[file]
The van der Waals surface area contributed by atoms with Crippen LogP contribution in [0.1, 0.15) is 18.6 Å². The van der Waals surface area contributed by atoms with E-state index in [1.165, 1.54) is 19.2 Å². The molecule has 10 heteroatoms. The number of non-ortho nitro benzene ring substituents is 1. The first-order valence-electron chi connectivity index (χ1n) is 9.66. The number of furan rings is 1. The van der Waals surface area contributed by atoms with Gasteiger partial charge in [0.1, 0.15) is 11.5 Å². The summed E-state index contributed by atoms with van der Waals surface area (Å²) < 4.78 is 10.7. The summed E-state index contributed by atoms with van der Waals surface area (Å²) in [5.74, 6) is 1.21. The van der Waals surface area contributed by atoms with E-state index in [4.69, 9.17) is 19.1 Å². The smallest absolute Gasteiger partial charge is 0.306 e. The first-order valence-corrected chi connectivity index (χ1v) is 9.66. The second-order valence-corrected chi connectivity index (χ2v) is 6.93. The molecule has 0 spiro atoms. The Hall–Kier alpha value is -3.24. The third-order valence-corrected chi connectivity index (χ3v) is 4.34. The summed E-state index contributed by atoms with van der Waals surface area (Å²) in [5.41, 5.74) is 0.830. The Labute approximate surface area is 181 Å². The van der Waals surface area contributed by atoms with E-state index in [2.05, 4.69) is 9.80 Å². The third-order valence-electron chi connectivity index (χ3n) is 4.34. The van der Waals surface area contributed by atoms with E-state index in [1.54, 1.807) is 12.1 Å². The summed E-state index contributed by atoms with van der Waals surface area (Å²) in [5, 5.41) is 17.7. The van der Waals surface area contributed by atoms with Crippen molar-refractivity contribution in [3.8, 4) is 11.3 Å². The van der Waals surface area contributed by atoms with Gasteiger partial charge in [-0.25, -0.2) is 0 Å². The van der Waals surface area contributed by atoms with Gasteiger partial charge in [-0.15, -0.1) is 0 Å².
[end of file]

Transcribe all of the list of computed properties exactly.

The van der Waals surface area contributed by atoms with Crippen LogP contribution in [0.1, 0.15) is 18.6 Å². The van der Waals surface area contributed by atoms with E-state index in [1.165, 1.54) is 19.2 Å². The molecule has 10 heteroatoms. The number of non-ortho nitro benzene ring substituents is 1. The first-order valence-electron chi connectivity index (χ1n) is 9.66. The number of furan rings is 1. The van der Waals surface area contributed by atoms with Gasteiger partial charge in [0.1, 0.15) is 11.5 Å². The summed E-state index contributed by atoms with van der Waals surface area (Å²) < 4.78 is 10.7. The summed E-state index contributed by atoms with van der Waals surface area (Å²) in [5.74, 6) is 1.21. The van der Waals surface area contributed by atoms with E-state index in [4.69, 9.17) is 19.1 Å². The smallest absolute Gasteiger partial charge is 0.306 e. The first-order valence-corrected chi connectivity index (χ1v) is 9.66. The second-order valence-corrected chi connectivity index (χ2v) is 6.93. The molecule has 0 spiro atoms. The Hall–Kier alpha value is -3.24. The third-order valence-corrected chi connectivity index (χ3v) is 4.34. The summed E-state index contributed by atoms with van der Waals surface area (Å²) in [5.41, 5.74) is 0.830. The Labute approximate surface area is 181 Å². The van der Waals surface area contributed by atoms with E-state index in [2.05, 4.69) is 9.80 Å². The third-order valence-electron chi connectivity index (χ3n) is 4.34. The van der Waals surface area contributed by atoms with E-state index in [1.54, 1.807) is 12.1 Å². The summed E-state index contributed by atoms with van der Waals surface area (Å²) in [5, 5.41) is 17.7. The van der Waals surface area contributed by atoms with Crippen molar-refractivity contribution in [3.8, 4) is 11.3 Å². The van der Waals surface area contributed by atoms with Gasteiger partial charge in [-0.25, -0.2) is 0 Å². The van der Waals surface area contributed by atoms with Gasteiger partial charge in [-0.15, -0.1) is 0 Å².